There are frequent situations when a protruding abdomen can cause an excess of air, gas, and pressure within the abdomen, resulting in a visual presentation of a stomach that sticks out, but isn’t necessarily ” belly fat”.
To expand upon this, there are two main types of this:
A “Beer Belly”
where the abdomen is pushed out as a whole unit. These are usually wide infrasternal individuals who cannot expand their ribcage, so air (being a gas) follows the path of least resistance into the abdomen and results in a poor belly breathing pattern.
A “Pooch Belly”
This situation involves an even more descended diaphragm, where the diaphragm is so descended and contracted that it leads to a hyper-inflated state in the ribcage. This causes the diapgragm to change it’s line of pull on the abdomen and suck it inward and upward.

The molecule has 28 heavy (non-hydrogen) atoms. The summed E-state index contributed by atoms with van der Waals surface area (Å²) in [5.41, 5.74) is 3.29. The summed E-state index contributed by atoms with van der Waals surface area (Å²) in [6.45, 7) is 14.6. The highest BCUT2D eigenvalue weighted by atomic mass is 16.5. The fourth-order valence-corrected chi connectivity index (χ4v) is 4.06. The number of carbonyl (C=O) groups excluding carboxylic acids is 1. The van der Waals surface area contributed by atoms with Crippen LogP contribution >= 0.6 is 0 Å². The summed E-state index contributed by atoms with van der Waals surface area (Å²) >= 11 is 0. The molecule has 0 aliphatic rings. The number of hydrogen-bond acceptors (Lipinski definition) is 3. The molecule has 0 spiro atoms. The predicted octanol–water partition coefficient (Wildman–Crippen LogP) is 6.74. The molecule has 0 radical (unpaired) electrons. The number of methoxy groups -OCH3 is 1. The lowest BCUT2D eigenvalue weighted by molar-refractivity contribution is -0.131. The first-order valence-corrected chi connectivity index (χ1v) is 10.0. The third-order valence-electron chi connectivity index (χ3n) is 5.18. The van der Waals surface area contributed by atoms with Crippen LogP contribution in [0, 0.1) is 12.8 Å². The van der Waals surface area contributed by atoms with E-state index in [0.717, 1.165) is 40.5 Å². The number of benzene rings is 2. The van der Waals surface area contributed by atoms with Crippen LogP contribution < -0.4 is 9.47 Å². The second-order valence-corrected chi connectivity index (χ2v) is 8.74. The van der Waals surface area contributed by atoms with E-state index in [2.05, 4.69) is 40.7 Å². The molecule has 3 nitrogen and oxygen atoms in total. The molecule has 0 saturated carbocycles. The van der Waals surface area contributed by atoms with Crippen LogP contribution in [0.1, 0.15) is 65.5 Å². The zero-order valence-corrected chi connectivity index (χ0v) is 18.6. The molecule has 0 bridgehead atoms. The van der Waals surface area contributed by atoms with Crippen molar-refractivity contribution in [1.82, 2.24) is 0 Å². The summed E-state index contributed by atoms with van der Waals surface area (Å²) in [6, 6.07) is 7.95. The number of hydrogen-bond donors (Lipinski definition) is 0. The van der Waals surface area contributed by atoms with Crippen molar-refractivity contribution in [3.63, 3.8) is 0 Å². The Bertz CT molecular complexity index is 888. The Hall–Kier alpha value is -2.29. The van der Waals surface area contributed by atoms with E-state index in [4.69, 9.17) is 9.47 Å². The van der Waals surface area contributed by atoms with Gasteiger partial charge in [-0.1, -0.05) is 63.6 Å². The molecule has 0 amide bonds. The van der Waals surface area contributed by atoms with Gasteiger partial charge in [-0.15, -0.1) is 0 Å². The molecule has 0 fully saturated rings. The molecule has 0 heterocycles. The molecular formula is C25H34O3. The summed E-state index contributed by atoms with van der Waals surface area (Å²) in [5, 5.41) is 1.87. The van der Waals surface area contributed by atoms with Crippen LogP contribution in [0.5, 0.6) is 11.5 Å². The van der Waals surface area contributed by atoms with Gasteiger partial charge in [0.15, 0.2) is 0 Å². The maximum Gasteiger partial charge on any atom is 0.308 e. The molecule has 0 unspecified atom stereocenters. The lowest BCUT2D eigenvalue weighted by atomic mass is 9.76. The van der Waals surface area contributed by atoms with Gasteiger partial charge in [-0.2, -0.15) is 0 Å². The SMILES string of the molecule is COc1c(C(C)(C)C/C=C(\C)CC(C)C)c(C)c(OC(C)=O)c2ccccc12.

Read this article by De Troyer, 2016 for more.
This is not necessarily a bad thing, unless there is pain or loss of range of motion involved due to a poor breathing pattern.
Both cases are usually stuck in a degree of anterior pelvic tilt which pushes their abdomen out to some degree. Therefore, activating the hamstrings will be beneficial in both cases to allow for a more “neutral” pelvic orientation.
These individuals usually are compressed from front-to-back, needing a position where gravity can help compress them from side-to-side to allow for better expansion front-to-back. These people will feel much better in a sidelying breathing position.
These people are the inverse. They’re compressed from side-to-side and generally narrow infrasternal angled individuals. They will benefit from being in a quadruped or supine position to allow them to expand from side-to-side, as gravity acts downward to compress them front-to-back.